1. This site uses cookies. By continuing to use this site, you are agreeing to our use of cookies. Learn More.

traffic light night settings

Discussion in 'Commuting' started by galaxy1, 14 Nov 2007.

  1. galaxy1

    galaxy1 Well-Known Member

    Location:
    York
    I've recently got some lights for the bike as my old one s died in the spring.So I've taken to riding places in the dark and riding back.There are a few routes I ride which have traffic lights and what I've noticed is this.After a certain time the traffic lights must go onto a different setting that is triggered by oncoming traffic...but not bikes ,no I had to wait until a car or bus turned up before the lights would change which has been up to ten minutes at times .This is really starting to piss me off as its happening a lot and theres some on the way home .
    Is there any way these settings can be changed ? If not then I'm going through the lights next time
     
  2. Tynan

    Tynan Veteran

    Location:
    e4
    Dynamic control

    More sophisticated control systems use electronic detector loops, which are sensors buried in the pavement to detect the presence of traffic waiting at the light, and thus can avoid giving the green light to an empty road while motorists on a different route are stopped. A timer is frequently used as a backup in case the sensors fail; an additional problem with sensor-based systems is that they may fail to detect vehicles such as motorcycles or bicycles and cause them to wait forever (or at least until a detectable vehicle also comes to wait for the light). The sensor loops typically work in the same fashion as metal detectors; small vehicles or those with low metal content may fail to be detected.

    http://en.wikipedia.org/wiki/Traffic_light
     
  3. Could be you have a carbon bike, which won't be detected by the road loop? Or I did come across one set of lights recently, at a narrow railway bridge where the detector was an infra red movement detector mounted on top of the lights, like the ones used on traffic lights at road works. Had to jumop up and down infront of the lights to get it to change.
     
  4. Rykard

    Rykard Über Member

    speak to the local council, I also believe (don't quote me) that if the light doesn't change it can be classed an not functioning correctly and hence you can run it.....
     
  5. domtyler

    domtyler Über Member

    Just treat it as if the lights were not there, look for any oncoming traffic, once clear, proceed through the junction. No offence but you would certainly not catch me waiting for ten minutes at any kind of junction.
     
  6. Elmer Fudd

    Elmer Fudd Miserable Old Bar Steward

    And by the time you'd got back on your bike they where back on red ??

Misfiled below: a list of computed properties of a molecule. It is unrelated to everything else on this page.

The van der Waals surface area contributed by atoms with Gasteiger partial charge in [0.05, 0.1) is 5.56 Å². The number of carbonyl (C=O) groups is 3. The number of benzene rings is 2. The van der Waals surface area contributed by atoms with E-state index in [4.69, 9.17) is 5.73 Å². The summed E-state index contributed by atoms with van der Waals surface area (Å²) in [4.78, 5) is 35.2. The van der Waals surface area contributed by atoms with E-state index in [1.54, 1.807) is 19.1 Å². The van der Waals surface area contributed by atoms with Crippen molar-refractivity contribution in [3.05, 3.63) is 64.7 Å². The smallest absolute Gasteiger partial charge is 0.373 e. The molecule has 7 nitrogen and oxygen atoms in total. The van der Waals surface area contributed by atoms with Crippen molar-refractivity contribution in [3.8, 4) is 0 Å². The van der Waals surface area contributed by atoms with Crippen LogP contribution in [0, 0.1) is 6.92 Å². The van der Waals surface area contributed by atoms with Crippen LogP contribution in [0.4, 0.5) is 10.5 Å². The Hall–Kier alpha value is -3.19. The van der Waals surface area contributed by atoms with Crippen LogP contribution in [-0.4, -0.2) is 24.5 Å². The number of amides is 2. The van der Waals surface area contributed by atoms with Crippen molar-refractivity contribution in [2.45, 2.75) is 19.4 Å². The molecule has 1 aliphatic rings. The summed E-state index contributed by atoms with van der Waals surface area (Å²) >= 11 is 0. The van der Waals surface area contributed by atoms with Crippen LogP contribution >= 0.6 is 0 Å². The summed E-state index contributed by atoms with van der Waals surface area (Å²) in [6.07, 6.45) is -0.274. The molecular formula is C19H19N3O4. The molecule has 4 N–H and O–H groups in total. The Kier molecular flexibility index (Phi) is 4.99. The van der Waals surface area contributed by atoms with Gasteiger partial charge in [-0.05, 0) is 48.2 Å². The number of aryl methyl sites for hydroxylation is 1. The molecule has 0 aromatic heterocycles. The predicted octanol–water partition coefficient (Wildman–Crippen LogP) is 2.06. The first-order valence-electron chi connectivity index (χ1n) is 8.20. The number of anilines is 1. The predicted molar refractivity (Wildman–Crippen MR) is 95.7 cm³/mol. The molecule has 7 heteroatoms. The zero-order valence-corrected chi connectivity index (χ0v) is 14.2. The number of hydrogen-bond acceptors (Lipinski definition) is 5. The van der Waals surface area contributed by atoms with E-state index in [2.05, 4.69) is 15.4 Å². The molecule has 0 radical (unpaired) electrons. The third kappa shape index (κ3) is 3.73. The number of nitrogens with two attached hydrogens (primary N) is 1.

7. Arch

    Arch Married to Night Train

    Location:
    York, UK
    Waiting 10 minutes would be pretty daft, you could get off, and walk across and remount in a few seconds.
     
  8. ransos

    ransos Usual suspect

    It's true that the detector loops in the road rely on a certain quantity of metal in your bike - carbon frames may cause problems.
     
  9. dondare

    dondare Über Member

    Location:
    London
    If the lights will only change when a car comes along, and that's not going to be any time soon, then wait until it's clear the other way and go.
     
  10. Maz

    Maz Guru

    As Rykard says, tell the council. My money's on them doing nowt about it...until such time that they do, proceed through the red with caution (what I'd do) or dismount.
     
  11. gambatte

    gambatte Middle of the pack...

    Location:
    S Yorks
    I heard the sensitivity of the induction loop can be easily changed, essentially by turning a dial. Get onto the council and complain about it.
     
  12. domd1979

    domd1979 New Member

    Location:
    Staffordshire
    Not quite that straightforward. Loops are designed to detect motor vehicles.

    Traffic signals are usually set up with minimum/maximum green (and obviously hence red) times, and essentially the loops will be used to vary timings within the pre-set parameters. So, even in the absence of traffic the signals should still go through a cycle (no pun intended). Off-peak, you'd expect a reasonably fast cycle time. In areas where the signals are linked to UTC (urban traffic control), the phasing will also be linked to that of certain other signals in the area.

     
  13. Jacomus-rides-Gen

    Jacomus-rides-Gen New Member

    Location:
    Guildford / London
    My roadbike is Alu framed, and fails to trigger a local set of lights. I have e-mailed the council who have done SFA about it, so I just proceed with caution.
     
  14. OP
    OP
    galaxy1

    galaxy1 Well-Known Member

    Location:
    York
    Oh good so its not just me then.Yep,10 minutes is pretty daft I only did it the once so now I just run the red ( if theres nothing coming) or mount the pavement of a one way street which joins onto the road which i'm trying to get onto :blush: ! Only later on that is.
    I don't have a carbon frame its a Dawes GAlaxy which I think is steel.
     
  15. dondare

    dondare Über Member

    Location:
    London
    Just be sensible. Lights that only respond to motor traffic are only intended to control motor traffic.